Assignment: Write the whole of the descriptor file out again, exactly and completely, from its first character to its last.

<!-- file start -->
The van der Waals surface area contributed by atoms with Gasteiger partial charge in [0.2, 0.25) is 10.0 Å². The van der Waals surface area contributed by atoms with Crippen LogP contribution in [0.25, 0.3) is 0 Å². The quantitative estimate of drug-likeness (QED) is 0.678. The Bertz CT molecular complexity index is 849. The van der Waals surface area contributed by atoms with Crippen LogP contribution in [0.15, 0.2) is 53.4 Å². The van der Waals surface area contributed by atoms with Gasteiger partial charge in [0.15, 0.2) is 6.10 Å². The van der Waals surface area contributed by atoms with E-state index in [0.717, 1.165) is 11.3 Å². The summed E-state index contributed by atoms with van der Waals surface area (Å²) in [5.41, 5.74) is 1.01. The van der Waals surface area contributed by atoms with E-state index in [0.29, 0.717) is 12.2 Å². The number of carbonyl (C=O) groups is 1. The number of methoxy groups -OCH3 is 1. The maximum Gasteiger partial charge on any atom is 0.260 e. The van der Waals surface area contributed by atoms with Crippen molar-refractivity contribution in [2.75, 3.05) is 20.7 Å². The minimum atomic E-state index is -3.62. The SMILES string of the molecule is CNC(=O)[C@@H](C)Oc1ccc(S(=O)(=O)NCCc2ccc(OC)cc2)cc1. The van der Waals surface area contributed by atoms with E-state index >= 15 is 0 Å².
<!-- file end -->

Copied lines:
The van der Waals surface area contributed by atoms with Gasteiger partial charge in [0.2, 0.25) is 10.0 Å². The van der Waals surface area contributed by atoms with Crippen LogP contribution in [0.25, 0.3) is 0 Å². The quantitative estimate of drug-likeness (QED) is 0.678. The Bertz CT molecular complexity index is 849. The van der Waals surface area contributed by atoms with Crippen LogP contribution in [0.15, 0.2) is 53.4 Å². The van der Waals surface area contributed by atoms with Gasteiger partial charge in [0.15, 0.2) is 6.10 Å². The van der Waals surface area contributed by atoms with E-state index in [0.717, 1.165) is 11.3 Å². The summed E-state index contributed by atoms with van der Waals surface area (Å²) in [5.41, 5.74) is 1.01. The van der Waals surface area contributed by atoms with E-state index in [0.29, 0.717) is 12.2 Å². The number of carbonyl (C=O) groups is 1. The number of methoxy groups -OCH3 is 1. The maximum Gasteiger partial charge on any atom is 0.260 e. The van der Waals surface area contributed by atoms with Crippen molar-refractivity contribution in [2.75, 3.05) is 20.7 Å². The minimum atomic E-state index is -3.62. The SMILES string of the molecule is CNC(=O)[C@@H](C)Oc1ccc(S(=O)(=O)NCCc2ccc(OC)cc2)cc1. The van der Waals surface area contributed by atoms with E-state index >= 15 is 0 Å².